Cast iron has the ability to distribute heat evenly and retain heat longer. Unlike stainless steel cookware and aluminum pots and pans, because of the density of cast iron, your skillet and dutch oven will deliver quick and steady heat to whatever you’re cooking in your skillet. It is recommended that you allow your skillet to get hot first before putting meat in to it.

Even when your campfire flames and coals may fluctuate, your iron skillet and pots will retain heat efficiently to allow even cooking.

Browns and sears meats perfectly

Seared Meat

If you’ve never experienced cooking in a cast iron skillet, you’re truly missing out. One of my favorites is the way it browns quickly. I can brown ground meats quickly in my dutch oven for sloppy joes, goulash, spaghetti sauces and soups in very little time!

And my favorite frying pan sears meat to utter perfection! Since we love our steaks medium rare, they cook evenly with a good caramelized outer sear. 


Now, as mentioned above, you may experience some unpleasantries of cooking (and cleaning) of sticky foods. That said, if you properly clean and season your cast iron properly and consistently, your skillet and dutch oven won’t allow your food to stick.

But also, a couple tips I learned by cooking on cast iron is first, allow your pan to heat up before adding meats for browning or searing. And second, allow your meat to cook thoroughly on one side before flipping. The reason why some may experience their steaks or burgers sticking is they flip them too early. It’s very similar to cooking on a grill or griddle.

Check out our Top 10 PORTABLE GRILLS for RVs & Camping

No toxic chemical releases

Unlike a lot of cookware on the market today, there’s much less to worry about when it comes to your pots and pans releasing toxic chemicals when heating or cooking. As mentioned earlier, cast iron is an alloy of iron and carbon with only tiny traces of other elements.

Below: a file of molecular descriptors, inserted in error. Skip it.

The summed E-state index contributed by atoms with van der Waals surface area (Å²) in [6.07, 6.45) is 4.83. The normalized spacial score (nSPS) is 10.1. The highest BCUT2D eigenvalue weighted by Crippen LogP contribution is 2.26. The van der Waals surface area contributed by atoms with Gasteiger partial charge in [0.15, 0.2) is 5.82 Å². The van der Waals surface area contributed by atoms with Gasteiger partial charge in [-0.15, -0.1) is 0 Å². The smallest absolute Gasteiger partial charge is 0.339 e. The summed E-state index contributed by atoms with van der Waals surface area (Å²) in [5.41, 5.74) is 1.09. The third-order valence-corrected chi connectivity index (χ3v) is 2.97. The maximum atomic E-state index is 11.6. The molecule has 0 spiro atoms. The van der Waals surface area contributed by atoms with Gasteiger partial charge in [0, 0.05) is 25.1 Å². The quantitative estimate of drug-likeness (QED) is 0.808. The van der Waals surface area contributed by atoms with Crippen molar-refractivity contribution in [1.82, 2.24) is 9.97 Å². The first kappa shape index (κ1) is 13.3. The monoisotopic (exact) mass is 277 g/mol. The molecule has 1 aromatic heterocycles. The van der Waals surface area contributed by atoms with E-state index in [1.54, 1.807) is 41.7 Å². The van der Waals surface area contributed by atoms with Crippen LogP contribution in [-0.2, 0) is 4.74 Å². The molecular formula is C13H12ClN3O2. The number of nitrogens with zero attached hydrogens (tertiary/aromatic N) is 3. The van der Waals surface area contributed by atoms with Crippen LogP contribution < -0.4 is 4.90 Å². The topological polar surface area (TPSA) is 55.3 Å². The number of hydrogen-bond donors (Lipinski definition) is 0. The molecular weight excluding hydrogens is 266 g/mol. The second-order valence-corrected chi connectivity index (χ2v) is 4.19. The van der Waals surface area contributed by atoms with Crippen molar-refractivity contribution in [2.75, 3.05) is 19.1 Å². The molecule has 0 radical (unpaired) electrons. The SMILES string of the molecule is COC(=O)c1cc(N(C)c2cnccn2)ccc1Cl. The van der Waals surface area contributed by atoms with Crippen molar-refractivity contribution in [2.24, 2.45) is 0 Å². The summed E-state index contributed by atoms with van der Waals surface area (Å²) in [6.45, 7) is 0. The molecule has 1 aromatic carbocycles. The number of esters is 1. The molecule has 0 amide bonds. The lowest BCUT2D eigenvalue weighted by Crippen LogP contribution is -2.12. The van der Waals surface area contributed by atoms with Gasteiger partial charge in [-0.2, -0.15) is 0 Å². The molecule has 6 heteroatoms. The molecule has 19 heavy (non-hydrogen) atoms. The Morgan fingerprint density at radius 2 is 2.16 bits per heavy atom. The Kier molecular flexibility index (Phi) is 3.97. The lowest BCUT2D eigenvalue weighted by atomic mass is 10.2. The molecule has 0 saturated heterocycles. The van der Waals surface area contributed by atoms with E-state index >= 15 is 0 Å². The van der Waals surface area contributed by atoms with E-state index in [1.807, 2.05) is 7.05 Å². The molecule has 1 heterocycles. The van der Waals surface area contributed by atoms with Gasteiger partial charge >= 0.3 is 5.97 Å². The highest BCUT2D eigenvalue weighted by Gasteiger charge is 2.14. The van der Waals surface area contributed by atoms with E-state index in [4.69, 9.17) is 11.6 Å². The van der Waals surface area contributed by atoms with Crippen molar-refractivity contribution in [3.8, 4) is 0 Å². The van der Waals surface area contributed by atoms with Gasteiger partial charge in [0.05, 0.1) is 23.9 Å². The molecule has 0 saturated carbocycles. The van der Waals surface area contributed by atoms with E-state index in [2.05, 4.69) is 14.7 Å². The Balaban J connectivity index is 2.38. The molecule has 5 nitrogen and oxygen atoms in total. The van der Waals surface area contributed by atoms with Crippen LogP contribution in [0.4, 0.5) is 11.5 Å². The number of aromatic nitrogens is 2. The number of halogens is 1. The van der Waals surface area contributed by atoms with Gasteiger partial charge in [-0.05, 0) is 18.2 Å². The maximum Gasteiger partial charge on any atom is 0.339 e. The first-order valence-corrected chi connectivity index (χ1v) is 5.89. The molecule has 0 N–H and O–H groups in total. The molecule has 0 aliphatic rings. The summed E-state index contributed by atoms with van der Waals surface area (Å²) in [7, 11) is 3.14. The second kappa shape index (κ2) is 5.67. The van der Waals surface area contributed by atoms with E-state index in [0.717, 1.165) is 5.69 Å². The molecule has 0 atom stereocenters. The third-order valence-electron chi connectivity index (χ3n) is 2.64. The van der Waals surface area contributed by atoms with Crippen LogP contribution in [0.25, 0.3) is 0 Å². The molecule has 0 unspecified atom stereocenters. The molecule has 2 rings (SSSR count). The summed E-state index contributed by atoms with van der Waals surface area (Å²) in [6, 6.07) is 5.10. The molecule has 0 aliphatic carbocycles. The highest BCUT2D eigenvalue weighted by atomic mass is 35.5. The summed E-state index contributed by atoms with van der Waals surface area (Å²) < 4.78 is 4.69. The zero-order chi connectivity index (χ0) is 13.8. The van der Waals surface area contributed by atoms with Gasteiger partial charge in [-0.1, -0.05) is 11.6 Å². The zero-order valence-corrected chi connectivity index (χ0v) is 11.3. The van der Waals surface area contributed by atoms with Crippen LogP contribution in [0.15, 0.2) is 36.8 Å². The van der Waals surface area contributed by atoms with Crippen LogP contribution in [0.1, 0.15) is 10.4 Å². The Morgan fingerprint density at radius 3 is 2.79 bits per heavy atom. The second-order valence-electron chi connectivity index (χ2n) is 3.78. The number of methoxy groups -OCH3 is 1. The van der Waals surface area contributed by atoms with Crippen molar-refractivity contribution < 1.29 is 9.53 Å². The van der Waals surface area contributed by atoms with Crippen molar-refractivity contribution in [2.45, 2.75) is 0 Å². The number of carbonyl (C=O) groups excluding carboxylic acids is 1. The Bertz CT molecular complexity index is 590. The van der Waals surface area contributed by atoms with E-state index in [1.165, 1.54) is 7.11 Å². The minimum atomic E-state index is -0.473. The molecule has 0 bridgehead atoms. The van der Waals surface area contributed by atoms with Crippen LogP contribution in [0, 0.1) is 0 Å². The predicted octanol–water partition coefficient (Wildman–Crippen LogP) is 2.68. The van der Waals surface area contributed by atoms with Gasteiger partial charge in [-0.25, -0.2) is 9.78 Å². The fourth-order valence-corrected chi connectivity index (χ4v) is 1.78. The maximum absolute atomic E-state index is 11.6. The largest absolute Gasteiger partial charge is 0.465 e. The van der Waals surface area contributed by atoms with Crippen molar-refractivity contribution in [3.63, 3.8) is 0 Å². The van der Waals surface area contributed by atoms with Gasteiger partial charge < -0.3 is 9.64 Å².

Minnesota Pollution Control Agency wrote an excellent article that explains in their article Are you cooking with these? Cookware considerations the differences and health concerns of cookware on the market. And Healthline discusses deep health concerns in their article Can Teflon Cookware Increase Your Risk of Cancer?

Poses health benefits

Healthy Skillet Brussel Sprouts

So, I totally didn’t know this until becoming an adult using my own camping pots and pans. Did you know cooking in cast iron can slightly boost your iron absorption into your body?

According to the Journal of the American Dietetic Association (July 1986) article, researchers who tested 20 different foods found the majority tested (90%) contained significantly more iron when cooked in iron utensils than when cooked in non-iron utensils.

Acidity, moisture content, and cooking time of food significantly affected the iron content of food cooked in iron utensils. Perhaps because of differing amounts of previous use, cooking in different iron skillets resulted in some variation in the iron content of food.

And considering that cast iron is naturally non-stick, there’s no need to use non-stick pans. Cast iron is a healthier cooking alternative because it also consumes less cooking fat.

What you shouldn’t cook in your cast iron cookware?

Taste of Home wrote an article 4 Things You Should Never Cook in Cast Iron which I found interesting (and some debatable). They recommended not cooking odiferous foods such as garlic, peppers, some fish, smelly cheeses which tend to leave an aromatic residue. You may want to avoid cooking sticky foods like cheeses and eggs. And acidic foods like tomatoes are known to strip your griddle or pan of it’s seasoning and cause more-than-normal amounts of iron to leach into your food.

But hey, it’s your cookware, so if you want to try them, go for it. Just clean and season your cast iron properly. We’ll discuss that later in this article.

Cleaning your cast iron cookware

Cleaning Cast Iron Skillet